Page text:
Liver In The River
The Florida Journal
Originally published in Space Coast Living Magazine
The Liver In The River. Indian River Lagoon Oyster and Clam Projects
A single oyster can filter 30-50 gallons of polluted water in a day, a tiny clam as much as 25 gallons. So say scientists working to clean up the Indian River Lagoon in Brevard County. Think of what millions of those bi-valves can do for water quality in the lagoon. Not convinced? If you have a fish tank, next time it starts to get grungy put a couple live oysters in it. Rather quickly the water becomes clear again.
To be sure oysters and clams can’t do it all themselves, but they are probably the most cost effective way to help clean the polluted lagoon waters in Brevard County.
Working with grants from the Brevard sales tax devoted to the lagoon cleanup, the Brevard Zoo is transplanting millions of oyster shells into the lagoon, forming oyster reefs along shorelines. The shells become home to oyster embryo in the water. They begin to work their magic when they mature.
The University of Florida Whitney Lab in St. Augustine is spearheading the clams work, and has already dumped over ten million “super clams” into the lagoon.
Olivia Escandell, who heads up the oyster project for the zoo, calls the bi-valves “the liver in the river”.
The oyster work has been going on since 2014, but really picked up steam when Brevard’s lagoon cleanup sales tax kicked in four years ago. The oyster project qualifies for funding, about $45-thousand a year. The work is governed by permits from the Florida Department of Environmental Protection.
Most of the reef building occurs from March to October, which Escandell says offers “the best chance for baby oysters to colonize the reef”.
The oyster shells are donated by 20 restaurants in Brevard County, and Southeastern Seaproducts of Melbourne, a commercial oyster shucking house. The restaurants save shells from their oyster meals, and volunteers pick them up periodically. The process gave birth to the name of the project, “Shuck and Share”. About 27,000 pounds of shells are collected every month.
The shells are quarantined for three months to rid them of any organic matter, then packaged in mesh bags that are deposited in the shallows along the lagoon shoreline. The reef building is mostly done by volunteers...individuals, civic organizations, college clubs, and business teams. It’s hot, dirty work. Everybody gets wet, but there are lots of laughs and smiles of satisfaction. If you’re interested in volunteering, go to restoreourshores.org and click on the Volunteer tab.
So far the oyster reefs cover over a mile and a half of the lagoon shoreline, with the ultimate goal of 20 miles, at which point Escandell says they will have a noticeable impact on water quality.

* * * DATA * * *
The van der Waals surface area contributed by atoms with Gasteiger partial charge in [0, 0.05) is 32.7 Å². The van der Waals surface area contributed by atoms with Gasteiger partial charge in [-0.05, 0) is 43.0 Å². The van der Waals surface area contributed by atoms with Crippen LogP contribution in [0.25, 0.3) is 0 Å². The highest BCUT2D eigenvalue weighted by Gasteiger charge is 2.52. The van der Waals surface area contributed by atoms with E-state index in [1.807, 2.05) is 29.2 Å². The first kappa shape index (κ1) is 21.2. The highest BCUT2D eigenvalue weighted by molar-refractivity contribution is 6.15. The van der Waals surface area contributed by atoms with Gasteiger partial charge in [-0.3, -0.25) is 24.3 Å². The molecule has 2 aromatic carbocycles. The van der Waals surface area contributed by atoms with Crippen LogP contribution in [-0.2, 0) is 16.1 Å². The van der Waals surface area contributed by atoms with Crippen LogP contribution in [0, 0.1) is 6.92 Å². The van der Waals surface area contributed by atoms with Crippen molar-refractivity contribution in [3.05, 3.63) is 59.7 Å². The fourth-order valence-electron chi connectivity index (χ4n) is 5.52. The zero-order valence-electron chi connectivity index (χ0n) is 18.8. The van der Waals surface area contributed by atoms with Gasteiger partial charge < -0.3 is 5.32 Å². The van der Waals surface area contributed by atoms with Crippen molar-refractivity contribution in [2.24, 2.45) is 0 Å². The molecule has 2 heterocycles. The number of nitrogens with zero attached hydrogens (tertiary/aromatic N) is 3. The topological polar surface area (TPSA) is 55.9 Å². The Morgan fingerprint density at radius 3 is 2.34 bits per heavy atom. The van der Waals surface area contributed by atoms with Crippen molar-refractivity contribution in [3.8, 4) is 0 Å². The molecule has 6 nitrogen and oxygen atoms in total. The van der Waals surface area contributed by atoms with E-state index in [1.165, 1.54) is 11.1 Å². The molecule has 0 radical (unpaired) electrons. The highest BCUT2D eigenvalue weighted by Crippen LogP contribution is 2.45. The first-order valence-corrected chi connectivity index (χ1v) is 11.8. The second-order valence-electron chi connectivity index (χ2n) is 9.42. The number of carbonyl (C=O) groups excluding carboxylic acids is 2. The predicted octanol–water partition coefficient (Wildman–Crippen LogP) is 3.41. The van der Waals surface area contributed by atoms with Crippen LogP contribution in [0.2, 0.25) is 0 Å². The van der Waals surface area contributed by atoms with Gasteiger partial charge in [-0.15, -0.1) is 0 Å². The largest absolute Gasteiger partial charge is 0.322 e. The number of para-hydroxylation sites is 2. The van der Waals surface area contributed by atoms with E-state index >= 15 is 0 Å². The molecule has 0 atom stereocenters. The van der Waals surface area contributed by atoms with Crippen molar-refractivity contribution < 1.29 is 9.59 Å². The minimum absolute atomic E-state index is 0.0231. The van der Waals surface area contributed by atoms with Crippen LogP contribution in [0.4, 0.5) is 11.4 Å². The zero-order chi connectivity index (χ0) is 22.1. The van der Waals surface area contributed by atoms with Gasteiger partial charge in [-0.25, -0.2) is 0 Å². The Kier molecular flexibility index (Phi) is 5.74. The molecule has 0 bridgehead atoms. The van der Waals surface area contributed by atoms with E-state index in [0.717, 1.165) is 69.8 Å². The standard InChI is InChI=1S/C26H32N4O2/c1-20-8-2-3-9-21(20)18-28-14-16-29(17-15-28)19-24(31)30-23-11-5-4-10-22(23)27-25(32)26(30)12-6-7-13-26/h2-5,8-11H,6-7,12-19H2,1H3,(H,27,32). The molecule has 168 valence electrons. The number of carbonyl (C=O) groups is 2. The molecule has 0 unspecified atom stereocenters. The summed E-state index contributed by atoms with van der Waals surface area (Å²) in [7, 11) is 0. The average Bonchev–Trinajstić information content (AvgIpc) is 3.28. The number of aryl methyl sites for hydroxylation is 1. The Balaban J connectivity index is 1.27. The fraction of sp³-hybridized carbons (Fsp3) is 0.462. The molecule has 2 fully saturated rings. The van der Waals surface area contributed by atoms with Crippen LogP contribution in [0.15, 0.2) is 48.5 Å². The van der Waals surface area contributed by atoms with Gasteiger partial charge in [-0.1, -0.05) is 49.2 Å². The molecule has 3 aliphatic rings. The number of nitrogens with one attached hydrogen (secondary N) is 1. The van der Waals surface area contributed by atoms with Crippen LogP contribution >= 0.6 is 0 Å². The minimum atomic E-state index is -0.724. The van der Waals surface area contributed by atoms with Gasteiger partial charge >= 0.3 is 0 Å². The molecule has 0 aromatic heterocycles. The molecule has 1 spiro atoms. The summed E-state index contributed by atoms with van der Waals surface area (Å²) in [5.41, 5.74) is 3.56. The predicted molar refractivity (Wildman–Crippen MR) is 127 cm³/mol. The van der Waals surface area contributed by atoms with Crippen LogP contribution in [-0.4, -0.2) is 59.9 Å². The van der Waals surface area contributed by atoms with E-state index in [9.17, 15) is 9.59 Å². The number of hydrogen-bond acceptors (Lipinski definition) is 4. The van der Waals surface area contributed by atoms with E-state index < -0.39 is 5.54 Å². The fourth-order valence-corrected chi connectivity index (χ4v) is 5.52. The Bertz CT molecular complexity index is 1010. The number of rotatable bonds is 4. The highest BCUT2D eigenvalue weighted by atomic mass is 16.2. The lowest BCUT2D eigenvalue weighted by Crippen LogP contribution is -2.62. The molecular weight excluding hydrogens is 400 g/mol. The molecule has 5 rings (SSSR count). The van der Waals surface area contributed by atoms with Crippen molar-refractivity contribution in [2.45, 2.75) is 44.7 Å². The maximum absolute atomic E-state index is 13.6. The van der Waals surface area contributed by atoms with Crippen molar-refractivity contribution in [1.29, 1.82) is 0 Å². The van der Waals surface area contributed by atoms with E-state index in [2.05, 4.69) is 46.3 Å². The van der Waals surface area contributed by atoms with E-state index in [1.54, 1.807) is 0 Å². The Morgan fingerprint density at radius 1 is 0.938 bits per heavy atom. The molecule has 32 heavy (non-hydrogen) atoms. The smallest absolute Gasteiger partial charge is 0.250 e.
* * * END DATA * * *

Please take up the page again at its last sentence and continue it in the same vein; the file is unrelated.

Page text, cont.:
The introduction of clams to the lagoon started in 2018. The University of Florida Whitney Lab located surviving clams in the lagoon that were the only surviving remnants of once
widespread clam colonies. Poor water quality killed off most of the clam population, leading the few survivors to be dubbed Darwinian “natural selection” super clams by project leader Dr. Todd Osborne, who is known as the Clam Master.
“Reintroducing clams, and especially those clams adapted to the way (the lagoon) is now, should be a huge step in the right direction for improving our water quality,” says Osborne.
University researchers used the super clams to breed huge colonies of clams that are relocated into the lagoon at seven different locations in Brevard County. To date over ten million clams have been transplanted into the lagoon, and are expected to breed and expand the population on their own.
According to Dr. Osborne, “We have found clam larva in the lagoon so we know it’s working. They’re doing it. They’re reproducing.” Another positive says Osborne is the clams survived the lagoon’s most recent algae bloom.
Funding for the clam project comes from grants from a variety of sources, and the budget next year is approaching a million dollars. “It costs us ten cents a clam,” says Osborne. That works out to $100-thousand for a million clams, and next year they plan to place eight to ten million more clams in the lagoon. Most of that budget pays for staff time, boats, and clam transportation in refrigerated trucks from the breeding labs in St. Augustine.
For the future Osborne says they intend to expand the clam project to other lagoon sites in the Fort Pierce and Port St. Lucie areas.
Osborne calls the clams and oysters just one treatment for “a large disease.” Pollution of the lagoon comes from many different sources and “there is not one particular solution.”